The following article was written by Richard Perona, VP of Institutional FX at Advanced Markets LLC.
Coinbase Global, Inc., the first company of its kind without an official, physical headquarters, went public on 14 April 2021.
Founded in 2012 by Brian Armstrong and Fred Ehrsam from a $150K start up incubator, now it is the largest cryptocurrency exchange in the United States by trading volume and has almost 43 million verified users (almost 4 times that of Robinhood).
Last month Coinbase went public on the Nasdaq exchange via a direct stock listing. Coinbase’s (COIN) stock opened at $381, valuing the company at almost $86 billion, peaked at $429.54 and then dropped.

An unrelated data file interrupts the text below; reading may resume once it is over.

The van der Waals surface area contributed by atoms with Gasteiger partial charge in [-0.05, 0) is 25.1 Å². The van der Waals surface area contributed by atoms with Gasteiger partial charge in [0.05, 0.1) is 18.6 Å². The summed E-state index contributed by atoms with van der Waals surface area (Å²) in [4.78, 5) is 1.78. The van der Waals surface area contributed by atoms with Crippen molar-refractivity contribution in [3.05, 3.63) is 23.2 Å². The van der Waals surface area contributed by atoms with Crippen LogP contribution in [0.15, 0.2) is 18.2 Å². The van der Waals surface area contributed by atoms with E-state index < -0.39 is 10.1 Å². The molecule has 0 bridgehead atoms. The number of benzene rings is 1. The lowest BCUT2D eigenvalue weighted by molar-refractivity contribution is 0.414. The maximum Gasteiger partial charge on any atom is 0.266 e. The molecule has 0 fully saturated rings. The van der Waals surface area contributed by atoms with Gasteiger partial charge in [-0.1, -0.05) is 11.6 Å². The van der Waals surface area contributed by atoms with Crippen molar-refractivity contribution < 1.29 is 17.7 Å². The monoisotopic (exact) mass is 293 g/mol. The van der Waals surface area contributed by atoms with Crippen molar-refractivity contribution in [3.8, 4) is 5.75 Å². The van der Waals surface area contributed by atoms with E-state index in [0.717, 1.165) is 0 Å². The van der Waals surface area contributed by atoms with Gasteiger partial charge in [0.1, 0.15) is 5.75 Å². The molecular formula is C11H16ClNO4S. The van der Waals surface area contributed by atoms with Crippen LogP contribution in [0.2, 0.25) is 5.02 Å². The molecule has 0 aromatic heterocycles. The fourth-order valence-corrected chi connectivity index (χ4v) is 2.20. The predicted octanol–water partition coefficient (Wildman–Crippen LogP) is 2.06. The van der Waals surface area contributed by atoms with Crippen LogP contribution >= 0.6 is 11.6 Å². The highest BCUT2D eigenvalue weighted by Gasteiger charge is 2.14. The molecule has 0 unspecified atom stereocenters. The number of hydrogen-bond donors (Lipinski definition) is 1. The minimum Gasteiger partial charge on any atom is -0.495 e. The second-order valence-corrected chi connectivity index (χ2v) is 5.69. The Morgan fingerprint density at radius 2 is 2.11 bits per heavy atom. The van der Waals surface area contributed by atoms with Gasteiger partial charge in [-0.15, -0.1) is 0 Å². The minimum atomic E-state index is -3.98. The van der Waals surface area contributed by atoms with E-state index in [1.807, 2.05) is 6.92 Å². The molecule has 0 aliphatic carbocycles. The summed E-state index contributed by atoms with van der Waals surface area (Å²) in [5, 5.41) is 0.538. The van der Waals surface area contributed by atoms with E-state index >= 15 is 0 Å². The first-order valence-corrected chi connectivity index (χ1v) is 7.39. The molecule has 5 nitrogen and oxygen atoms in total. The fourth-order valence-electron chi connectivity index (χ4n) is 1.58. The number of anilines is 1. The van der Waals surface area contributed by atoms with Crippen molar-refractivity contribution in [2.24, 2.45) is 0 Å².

Coinbase reported in its SEC filing net revenue of $1.14 billion in 2020, up from $483 million the previous year. The company also saw net income of $322 million for the year after posting a loss in 2019. The platform holds $90 billion worth of crypto assets out of $782 billion worth on the crypto market.
Fortune wrote last moth about the “Coinbase Effect” – a new phenomenon in the crypto world. It is observed that the price of cryptocurrencies, planned to be listed for sale on a dominant crypto exchange such as Coinbase, started to increase in the days after the listing news becomes public. The cryptocurrencies listed on the exchange influence which cryptocurrencies gain acceptance and which ones are left behind.